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DMLS Shifter Knob Takes Center Stage in Crossover Vehicle
The Los Angeles Auto Show was the venue for the world premiere of Volkswagen’s latest concept vehicle. The two-seat, three-wheel GX3 is a radical departure from the ordinary. This crossover between sports car and motorcycle promises a unique driving experience and lots of head turning.
Down to the smallest detail, nothing about the GX3 is ordinary. Typifying the design goals is the stainless steel shifter knob that Volkswagen calls its “center jewel”. According to Volkswagen North America’s chief designer, Derek Jenkins, show attendees were intrigued by the shifter knob and were prone to ask “How did you do that?” which is exactly what VW Design Center team wanted. The answer to the question is Direct Metal Laser- Sintering (DMLS) from EOS.
Based on the response at the Los Angeles Auto Show, it appears that Jenkins and his design team have exceeded this goal. As the design of the GX3 began taking shape, attention shifted to the shifter knob. The design team wanted something extraordinary, so it set out to put a modern twist on the VW Golf GTI’s golf ball-shaped shifter knob. Leveraging modern technology, the designers conceived of a hollow, lightweight appearance that retained the design form of the GTI shifter knob. To support the interior cockpit design, VW also wanted a metallic finish that matched the trim and accents.
VW’s GX3 concept vehicle blends the driving excitement of a sports car and motorcycle. To make the vision come alive, the design team turned to DMLS for the manufacture of a 17–4 stainless steel shifter knob made on an EOSINT M 270 system. VW knew that CNC machining could not produce the design and other rapid prototyping and manufacturing systems could not deliver the look and feel that the company wanted. According to Jenkins, “If it weren’t for the EOS technology, we would have had to scrap the design and gone with a shifter knob that had less impact. EOS was the only option that we saw.”
Delivered with a shot peened finish, Volkswagen turned the shifter knob on a lathe and tapped a hole for a set screw. The reason for turning the shifter knob was, in part, that VW wanted a machined finish that matched the appearance of the other metallic cockpit components. Jenkins stated, “I was amazed at how well it machined. It was fully dense with the properties of billet material.”
Jenkins cites the shifter knob as an example of the technology freeing the design team’s creativity. “Without this technology, our designs were constrained, even limited, by what traditional manufacturing technologies could produce,” stated Jenkins. He also commented that, due to tooling costs, the design team would face opposition anytime it specified an injection molded part. These comments elicited Jenkins’ musing of the future, “With this technology, will anyone be injection molding parts ten years from now?”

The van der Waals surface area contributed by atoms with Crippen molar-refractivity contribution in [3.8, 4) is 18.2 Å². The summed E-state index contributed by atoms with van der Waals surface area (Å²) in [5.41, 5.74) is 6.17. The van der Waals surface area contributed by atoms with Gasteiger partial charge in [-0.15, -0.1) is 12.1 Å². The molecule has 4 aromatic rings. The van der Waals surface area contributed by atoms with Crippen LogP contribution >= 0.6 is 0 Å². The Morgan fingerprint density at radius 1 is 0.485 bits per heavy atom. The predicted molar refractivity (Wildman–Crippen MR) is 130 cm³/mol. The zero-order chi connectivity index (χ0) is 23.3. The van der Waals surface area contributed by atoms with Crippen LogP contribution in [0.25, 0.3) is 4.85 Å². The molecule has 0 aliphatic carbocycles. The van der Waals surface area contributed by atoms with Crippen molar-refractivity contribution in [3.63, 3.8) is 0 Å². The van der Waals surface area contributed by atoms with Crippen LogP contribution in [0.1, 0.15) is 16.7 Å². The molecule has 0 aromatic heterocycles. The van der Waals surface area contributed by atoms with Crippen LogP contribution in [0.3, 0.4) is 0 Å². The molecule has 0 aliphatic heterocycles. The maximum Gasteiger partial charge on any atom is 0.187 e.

In the future, for large-scale production demands, Jenkins acknowledges that injection molding, die casting and similar high-volume processes will still be needed. However, he does predict that industry is moving towards e-Manufacturing, the fast, flexible and cost-efficient production directly from CAD data.
“Rapid prototyping has come a long way since the early days when it was exotic and expensive. It is now a standard part of the design process,” Jenkins said. He foresees, and is anxiously awaiting, the same developments in e-Manufacturing. “I believe that the technology will progress from a prototyping tool to a manufacturing process.” He also commented that he expects that EOS will be a company that helps the dream become reality, and he sees that parts of the dream are already coming true. “This is the future of manufacturing,” exclaimed Jenkins.
Volkswagen is planning an extensive accessory program that will let owners customize and personalize their GX3s. Should the GX3 become a staple on dealer lots, and when the accessory program kicks in, Jenkins believes that VW, or a third party, will likely offer DMLS shifter knobs in stainless steel, titanium or any other material that EOS has available. When this happens, it will be one more example of DMLS as an e-Manufacturing process.
Volkswagen’s decision to make the GX3 a production vehicle hinges on the response from the market. While no determination has been made, the reaction it received at the Los Angeles Auto Show has made the prospects of a 2007 launch of the GX3 very attractive. So, as early as next year, this crossover vehicle may be cruising around the suburbs and cities, and it may be personalized with a stainless steel shifter knob.
In the meantime, Derek Jenkins and his design team are busily working on new designs and new concepts. While outsiders can only guess at what they will come up with, one thing is for sure, the team will be using DMLS. Jenkins said, “Without question, we will be using EOS on our future projects.”
Images courtesy of Volkswagen